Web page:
The 27th USCT assaults Battery Buchanan at Ft. Fisher, N.C.
Written by Ned Lodwick, President, Brown County Historical Society
“The 27th Regiment U.S. Colored Troops”
With the successful recruitment of the 127th OVI (5th USCT) the Federal government quickly moved forward with the recruitment of more African-American regiments in Ohio. The 27th USCT formed at Camp Delaware in Delaware, Ohio from January through April of 1864. They entered service as part of the IX Corps of the Army of the Potomac.
Somewhere around one hundred men from Brown County enlisted in the regiment, mostly from Union township and the Gist Settlements. Most of these men were free men but some were runaway slaves who had taken up residence in the black communities of Brown County.
The Gist Settlements had been formed in 1819 after the death of Englishman Samuel Gist. At his death, Gist had owned large plantations in Virginia and 500 slaves. In his will he gave instructions that his slaves were to be freed, his plantations sold, and the money used to purchase land for them in free territory. Two large tracts were purchased in Brown County, one in Scott Township and one in Eagle Township. The newly freed slaves farmed their land and formed strong communities. These settlements were fertile recruiting grounds filled with young men willing to fight to protect their new found freedom.
The 27th was originally used to guard supply trains and rear areas during General Grant’s Overland Campaign of 1864. By June they found themselves entrenched in front of Petersburg, Va. alongside their friends in the 5th USCT. They participated in the ill-fated Battle of the Crater on June 30th, 1864. The Regiment was to be among the advance units after the mine explosion but at the list minute were placed in reserve. The mine, 40,000 pounds of black powder, exploded under a Confederate fort and Union forces were to pour through the break in the Petersburg defenses. Instead, the Federal troops charged into the 10-20ft deep “Crater” and were quickly surrounded and destroyed. The black division, including the 5th and 27th USCT, that was to lead the assault was trained to go around the “Crater” but the white troops that replaced them just before the explosion had no such instructions and the disaster was inevitable. The black troops sent in at the end of the battle merely made the casualty figures rise.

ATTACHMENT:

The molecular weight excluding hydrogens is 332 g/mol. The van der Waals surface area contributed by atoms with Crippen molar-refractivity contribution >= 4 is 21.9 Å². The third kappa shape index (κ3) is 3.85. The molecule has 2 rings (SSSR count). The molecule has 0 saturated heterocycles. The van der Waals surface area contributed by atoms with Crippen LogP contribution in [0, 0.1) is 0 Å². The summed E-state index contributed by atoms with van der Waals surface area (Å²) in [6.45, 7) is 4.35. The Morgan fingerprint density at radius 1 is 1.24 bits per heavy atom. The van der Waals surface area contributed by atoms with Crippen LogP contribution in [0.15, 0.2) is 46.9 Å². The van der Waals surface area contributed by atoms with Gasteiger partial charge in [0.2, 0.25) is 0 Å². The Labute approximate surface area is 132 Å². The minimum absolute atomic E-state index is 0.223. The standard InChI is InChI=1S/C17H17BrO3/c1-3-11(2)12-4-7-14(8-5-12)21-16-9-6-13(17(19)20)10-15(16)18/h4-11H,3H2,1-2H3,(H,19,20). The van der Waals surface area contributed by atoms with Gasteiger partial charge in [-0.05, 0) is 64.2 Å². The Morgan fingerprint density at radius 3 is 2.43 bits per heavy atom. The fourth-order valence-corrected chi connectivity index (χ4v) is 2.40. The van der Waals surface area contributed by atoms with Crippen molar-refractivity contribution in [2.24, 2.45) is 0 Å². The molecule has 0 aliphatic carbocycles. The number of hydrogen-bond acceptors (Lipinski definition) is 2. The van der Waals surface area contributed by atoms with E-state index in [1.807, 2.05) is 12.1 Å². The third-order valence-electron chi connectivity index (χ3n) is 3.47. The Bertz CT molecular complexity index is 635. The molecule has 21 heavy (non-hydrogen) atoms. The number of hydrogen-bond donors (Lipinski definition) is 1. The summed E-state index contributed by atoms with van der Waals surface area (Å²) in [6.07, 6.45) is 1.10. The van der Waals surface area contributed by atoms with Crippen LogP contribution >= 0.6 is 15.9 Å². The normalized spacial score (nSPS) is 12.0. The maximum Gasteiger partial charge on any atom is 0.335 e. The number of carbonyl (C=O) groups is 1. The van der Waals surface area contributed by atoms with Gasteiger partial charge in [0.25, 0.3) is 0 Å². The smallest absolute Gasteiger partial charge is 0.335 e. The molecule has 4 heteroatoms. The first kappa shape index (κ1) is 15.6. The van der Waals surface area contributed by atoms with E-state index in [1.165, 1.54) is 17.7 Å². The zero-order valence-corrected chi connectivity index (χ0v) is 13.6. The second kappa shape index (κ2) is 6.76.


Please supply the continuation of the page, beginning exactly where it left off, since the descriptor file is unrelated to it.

After minor roles at Weldon Railroad and Poplar Grove Church, they fought at the Battle of Hatcher’s Run around Petersburg, Virginia, before being transferred to the all black 25th Corp. The regiments in the 25th Corp still had no black officers.
The highest rank an African-American in the field could hope to hold was that of sergeant. A few African-Americans were commissioned officers in the Union Army during the Civil War but they were not in command of combat troops. Several white officers from Brown County volunteered to transfer from their original regiments to take command of black troops in newly formed regiments. Lt. Samuel Evans, for example, of the 13th OVI made that transfer to the 59th USCT and wrote home of how proud he was of his new command.
In December of 1865 the 27th was sent to North Carolina and was in the assault of Ft. Fisher. The fort was called the “Gibraltar of the Confederacy”. It guarded the entrance to the port of Wilmington, N.C. that was the largest remaining Confederate port on the Atlantic Coast. Several Union attempts to capture the fort earlier in the war had failed miserably. This was to be an all out assault combining Army and Naval forces. The 27th was held in reserve until late in the second day of the battle. Union forces had fought hand to hand for every foot of the fort. Finally, on January 13th, the Confederates had fallen back to Battery Buchanan, a citadel from which a last stand may be fought. At 9:30 PM the large mass of troops that was the 27th was seen in the moonlight from the battery. The order, “Forward”, was given and the 27th moved briskly toward the enemy. The struggle was brief but bloody. The last remnant of Ft Fisher was captured and the surrender of Wilmington was soon to follow.
The Regiment served out the rest of the war as occupation troops in Goldsboro and Wilmington, N.C. They were mustered out on September 21. 1865 and most of the men returned to their homes in Brown County. The roll of honor shows the 27th USCT lost 18 killed in action and 149 died in hospitals from disease or wounds from battle.
During the Civil War 10% of the Union Army and 25% of the Union Navy was made up of African-Americans. In Ohio, 5,902 black men out of a total service age population of 7,161 volunteered. Massachusetts freedman Frederick Douglass declared, “Once let the black man get upon his person the brass letters ‘US’, let him get an eagle on his buttons and a musket on his shoulder and bullets in his pockets and there is no power on earth that can deny that he has earned the right to citizenship in the United States.” In 1870 Brown County native Ulysses S. Grant, 18th President, championed and signed the 14th Amendments into law, giving African-American citizens the right to vote.